Story & Art by Taiyo Matsumoto
Translation & English Adaptation by Michael Arias
Touch-Up Art & Lettering by Deron Bennett
Cover & Interior Design by Adam Grano
Edited by Mike Montesa
While many of Taiyo Matsumoto’s works have been brought over in English, one notable title has continued to be absent: Ping Pong. This 1990s classic has a huge cult following, and even got an anime adaptation by acclaimed director Masaaki Yuasa in 2014. This year, Viz Media has finally given English readers the opportunity to read the original manga, and it lives up to the hype.
Ping Pong centers around Makoto Tsukimoto (Smile) and Yutaka Hoshino (Peco), two drastically different friends that play high school table tennis. As they confront the challenges of competitive sports, the boys head down their own paths and reflect on their passion for the game.
Smile is a reserved protagonist, but what makes him so interesting is his relationship with table tennis. Smile appears to have no passion for the sport, and unconsciously holds back his effort during his games. That said, underneath Smile’s disinterest is a genuine talent for table tennis. When his coach Jo Koizumi learns of his potential, Smile’s character starts to shift. Smile becomes more aggressive in his games, and doesn’t hesitate to demonstrate his skills. Smile wanted to live life without being noticed by society, but by embracing his talents, he’s entered a hidden world. Smile’s story explores the infectious nature of a competitive environment, emphasizing Smile’s investment in table tennis itself.
If Smile’s character arc is one of growth, Peco’s is one of decline. As a child, Peco was naturally talented at table tennis, but as he’s grown older his skills have plateaued. He placed little effort into practicing the game and refining his skills, and has been overshadowed by rival players as a result. Peco represents a fallen prodigy, frustrated by his missteps but unable to improve. When Peco eventually chooses to give up on table tennis, it comes as a surprise but is also a grounded narrative choice. Peco has hit a wall in his passion, and he can’t find the motivation to overcome it.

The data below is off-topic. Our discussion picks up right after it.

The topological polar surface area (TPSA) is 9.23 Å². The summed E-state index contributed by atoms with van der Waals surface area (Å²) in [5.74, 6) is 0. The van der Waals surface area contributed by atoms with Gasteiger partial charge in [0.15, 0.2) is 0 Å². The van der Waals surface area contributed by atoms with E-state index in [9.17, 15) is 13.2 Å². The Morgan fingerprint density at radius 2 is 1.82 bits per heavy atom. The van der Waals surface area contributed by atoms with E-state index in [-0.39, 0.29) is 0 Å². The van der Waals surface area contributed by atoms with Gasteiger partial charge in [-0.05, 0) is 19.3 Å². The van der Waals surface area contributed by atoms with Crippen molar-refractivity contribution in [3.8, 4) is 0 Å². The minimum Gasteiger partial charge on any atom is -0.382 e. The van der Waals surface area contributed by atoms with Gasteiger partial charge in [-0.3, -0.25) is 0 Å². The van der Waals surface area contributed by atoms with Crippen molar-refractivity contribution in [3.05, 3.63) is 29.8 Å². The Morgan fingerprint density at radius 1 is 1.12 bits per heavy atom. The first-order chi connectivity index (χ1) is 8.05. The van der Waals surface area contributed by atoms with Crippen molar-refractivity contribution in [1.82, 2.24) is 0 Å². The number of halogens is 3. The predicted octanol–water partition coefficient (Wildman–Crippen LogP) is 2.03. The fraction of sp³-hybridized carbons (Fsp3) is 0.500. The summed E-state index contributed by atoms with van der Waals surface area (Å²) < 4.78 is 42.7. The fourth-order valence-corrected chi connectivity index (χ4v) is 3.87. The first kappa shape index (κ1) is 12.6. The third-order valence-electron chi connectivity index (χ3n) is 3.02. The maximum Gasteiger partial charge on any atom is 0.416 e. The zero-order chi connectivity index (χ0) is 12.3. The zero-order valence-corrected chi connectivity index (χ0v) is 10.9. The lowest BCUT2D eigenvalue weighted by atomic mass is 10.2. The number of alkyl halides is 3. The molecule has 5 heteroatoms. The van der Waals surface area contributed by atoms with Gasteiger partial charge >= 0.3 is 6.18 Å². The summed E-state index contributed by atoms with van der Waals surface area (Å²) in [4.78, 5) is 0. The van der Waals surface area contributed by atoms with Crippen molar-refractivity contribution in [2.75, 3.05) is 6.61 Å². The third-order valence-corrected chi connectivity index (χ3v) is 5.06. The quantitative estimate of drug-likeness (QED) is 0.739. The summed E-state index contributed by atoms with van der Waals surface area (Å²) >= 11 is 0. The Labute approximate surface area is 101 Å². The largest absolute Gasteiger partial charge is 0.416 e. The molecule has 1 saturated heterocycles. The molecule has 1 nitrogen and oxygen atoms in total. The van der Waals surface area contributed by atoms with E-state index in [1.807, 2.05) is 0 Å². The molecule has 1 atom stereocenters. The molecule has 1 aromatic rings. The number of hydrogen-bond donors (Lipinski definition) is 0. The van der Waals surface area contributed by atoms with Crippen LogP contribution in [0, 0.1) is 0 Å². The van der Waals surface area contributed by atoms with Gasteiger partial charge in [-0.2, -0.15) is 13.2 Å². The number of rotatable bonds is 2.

While Smile and Peco’s lives lead down different routes, the story focuses on the impact of their friendship. Smile used to idolize Peco, viewing him as a hero in his dreary life. At the same time, Smile’s expectations for Peco obscured reality. As Smile’s skills in table tennis grew while Peco’s passion waned, the power dynamic in their relationship reversed. Smile lost the hero he revered, and while he still has tougher rivals in table tennis, his motivation is no longer tied to an end goal.
The rival players in Ping Pong are all fascinating in their own right. One of the first that’s introduced is Kong Wenge, a transfer student from China that has come to Japan to reclaim his status in table tennis. Having been kicked off the Chinese national team, Kong’s relationship with the sport is unstable. While he’s incredibly talented, he’s bogged down by his peers’ expectations and the ramifications of future failures. This is especially evident in Kong’s demeanor, forming an air of confidence to hide his own insecurities and isolation. Kong had dedicated his life to table tennis, but now his livelihood has become his biggest detriment.
Ryuichi Kazama is another key player in Ping Pong and may also be the most frightening. At first glance, Kazama is a high schooler who has simply dedicated his life to table tennis, but his choice has taken its toll. Kazama’s mind seems to revolve around the game, to the point that it’s reflected in his own ideology. He believes that winning is valuable no matter the cost, and is even willing to cast aside his teammates for the sake of victory. Kazama represents a divergent path to Smile. While Smile’s drive in Ping Pong comes from acclimated passion, Kazama’s drive is tied to obligation. This also makes Kazama’s opinion of Smile all the more interesting, as while he doesn’t agree with his mindset, he acknowledges that his talents would be beneficial on his team. Kazama and Smile’s conflicting perspectives form a great tension in the story, raising the excitement even further.
Taiyo Matsumoto has an iconic art style, and that makes his work on Ping Pong just as compelling. The manga maintains a unique aesthetic. The backgrounds have a minimalist look, but this is contrasted by the more detailed character expressions and gestures. This ties back to Ping Pong’s narrative, urging readers to examine the subtleties of the characters. This is especially true for Smile, as his mannerisms are strongly tied to the manga’s narrative subtext. Matsumoto is fully aware of what the reader needs to be told and what can be inferred, and he crafts his artwork with that in mind. As the games intensify, more layers are added to manga’s visual complexity. The panels place a heavier focus on the meticulous movements of the characters, showcasing their drive for the sport. The match between Kong and Smile exemplifies this, as the detail of the panels builds alongside the tension of each rally. Matsumoto is an artist of unrivaled talent, and reading his manga is a true pleasure.
Ping Pong is a compelling manga that excels at depicting its sport through a character driven narrative. Matsumoto’s work is astounding, cementing this title as a classic. Smile and Peco’s journey is only halfway over, but there is already plenty to love.